Alternative selection in odour treatment technologies: sustainability and economical sensitivity

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Selection criteria for odour abatement technologies have been traditionally economic and based on the flow rate to be treated, odour concentration (or of a certain surrogate such as H2S) and removal efficiency. However, nowadays social and environmental aspects are starting to gain importance

J. M. Estrada1, B. Kraakman2,3, G. Quijano1, R. Lebrero1, R. Muñoz1
1 Valladolid University, Department of Chemical Engineering and Environment Technology
2 CH2M HILL Australia
3 Delft University of Technology, Department of Biotechnology

Keywords: adsorption, biofiltration, chemical scrubber, environmental impact, odour abatement, operating costs.

 

sesion4 estrada01Abstract

Selection criteria for odour abatement technologies have been traditionally economic and based on the flow rate to be treated, odour concentration (or of a certain surrogate such as H2S) and removal efficiency. However, nowadays social and environmental aspects are starting to gain importance.

Odour abatement systems are designed to operate over long periods of time (20-30 years) and under dynamic scenarios and conditions. Therefore, an economic analysis of sensitivity of the operating costs towards different design and operational parameters is crucial.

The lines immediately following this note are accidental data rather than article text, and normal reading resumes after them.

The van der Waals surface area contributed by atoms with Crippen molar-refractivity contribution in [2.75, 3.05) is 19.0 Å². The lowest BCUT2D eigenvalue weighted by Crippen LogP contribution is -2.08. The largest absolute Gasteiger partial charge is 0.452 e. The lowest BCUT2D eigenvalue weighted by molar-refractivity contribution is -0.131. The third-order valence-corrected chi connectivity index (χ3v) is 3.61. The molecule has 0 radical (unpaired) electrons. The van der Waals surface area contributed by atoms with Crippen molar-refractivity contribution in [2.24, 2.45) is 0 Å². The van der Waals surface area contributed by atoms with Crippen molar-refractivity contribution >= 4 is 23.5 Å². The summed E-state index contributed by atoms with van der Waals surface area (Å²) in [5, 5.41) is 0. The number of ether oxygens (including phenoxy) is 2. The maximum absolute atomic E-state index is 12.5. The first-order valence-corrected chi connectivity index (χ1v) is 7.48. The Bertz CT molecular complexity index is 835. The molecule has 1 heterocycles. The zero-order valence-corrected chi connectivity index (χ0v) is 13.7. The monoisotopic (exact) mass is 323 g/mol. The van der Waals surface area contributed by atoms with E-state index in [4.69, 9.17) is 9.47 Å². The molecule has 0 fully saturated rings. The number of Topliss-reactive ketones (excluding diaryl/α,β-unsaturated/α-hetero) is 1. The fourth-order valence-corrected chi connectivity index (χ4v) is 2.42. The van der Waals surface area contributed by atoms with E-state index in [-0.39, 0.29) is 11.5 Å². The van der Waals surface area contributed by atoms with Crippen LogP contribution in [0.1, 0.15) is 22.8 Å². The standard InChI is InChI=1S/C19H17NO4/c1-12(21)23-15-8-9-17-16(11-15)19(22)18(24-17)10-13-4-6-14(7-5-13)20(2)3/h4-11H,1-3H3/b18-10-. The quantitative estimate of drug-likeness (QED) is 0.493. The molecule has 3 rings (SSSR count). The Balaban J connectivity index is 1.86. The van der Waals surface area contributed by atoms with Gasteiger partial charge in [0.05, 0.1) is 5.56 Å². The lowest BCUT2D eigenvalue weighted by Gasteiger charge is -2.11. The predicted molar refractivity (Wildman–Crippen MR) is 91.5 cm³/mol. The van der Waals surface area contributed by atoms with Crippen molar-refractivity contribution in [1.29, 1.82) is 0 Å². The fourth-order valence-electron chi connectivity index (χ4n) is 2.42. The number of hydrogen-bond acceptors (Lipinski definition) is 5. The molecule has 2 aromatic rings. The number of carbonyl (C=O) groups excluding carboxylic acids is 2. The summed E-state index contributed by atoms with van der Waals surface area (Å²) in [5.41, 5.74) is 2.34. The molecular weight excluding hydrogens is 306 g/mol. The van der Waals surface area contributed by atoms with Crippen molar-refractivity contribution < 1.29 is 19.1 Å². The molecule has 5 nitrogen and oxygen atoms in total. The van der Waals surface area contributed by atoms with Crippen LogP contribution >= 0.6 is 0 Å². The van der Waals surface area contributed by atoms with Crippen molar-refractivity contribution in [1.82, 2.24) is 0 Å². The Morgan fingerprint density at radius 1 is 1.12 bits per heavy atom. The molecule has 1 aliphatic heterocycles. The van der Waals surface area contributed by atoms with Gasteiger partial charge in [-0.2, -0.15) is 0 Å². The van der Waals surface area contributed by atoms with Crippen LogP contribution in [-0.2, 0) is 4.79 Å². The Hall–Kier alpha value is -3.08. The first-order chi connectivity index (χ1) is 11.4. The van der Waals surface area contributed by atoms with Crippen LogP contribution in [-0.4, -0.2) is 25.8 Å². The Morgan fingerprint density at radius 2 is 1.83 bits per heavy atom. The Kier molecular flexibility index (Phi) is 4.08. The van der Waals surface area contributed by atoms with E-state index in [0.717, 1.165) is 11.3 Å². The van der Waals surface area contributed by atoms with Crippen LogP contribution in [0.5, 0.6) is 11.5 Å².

Managing the impact of odour emissions from livestock activities

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Estel·la Pagans1, **, Rita Domíngues1, Anton Philip van Harreveld 1

1 Odournet SL. Crta Esglesia 60B. 08017 Barcelona.

* Contact author:

    Summary

   Odour emissions from intensive livestock activities are currently one of the biggest problems in areas with a high density of livestock compared with the human population density. At the same time, odour emissions make expanding these units of production difficult, and if they are to be maintained or even increased, it will be essential to reduce these emissions. In this context, it is essential to use the best available techniques (BAT), primarily to prevent and reduce the generation of odours through strategies integrated into the process, such as best practices and the drafting and implementation of an Odour Management Plan (OMP). In case of continued discomfort caused by odours, the application of end-of-pipe technology treatment will be necessary. This article presents the most common methodology to assess the impacts of odours from a livestock operation as well as the main strategies and treatment systems aimed at reducing odour emissions and their impact.

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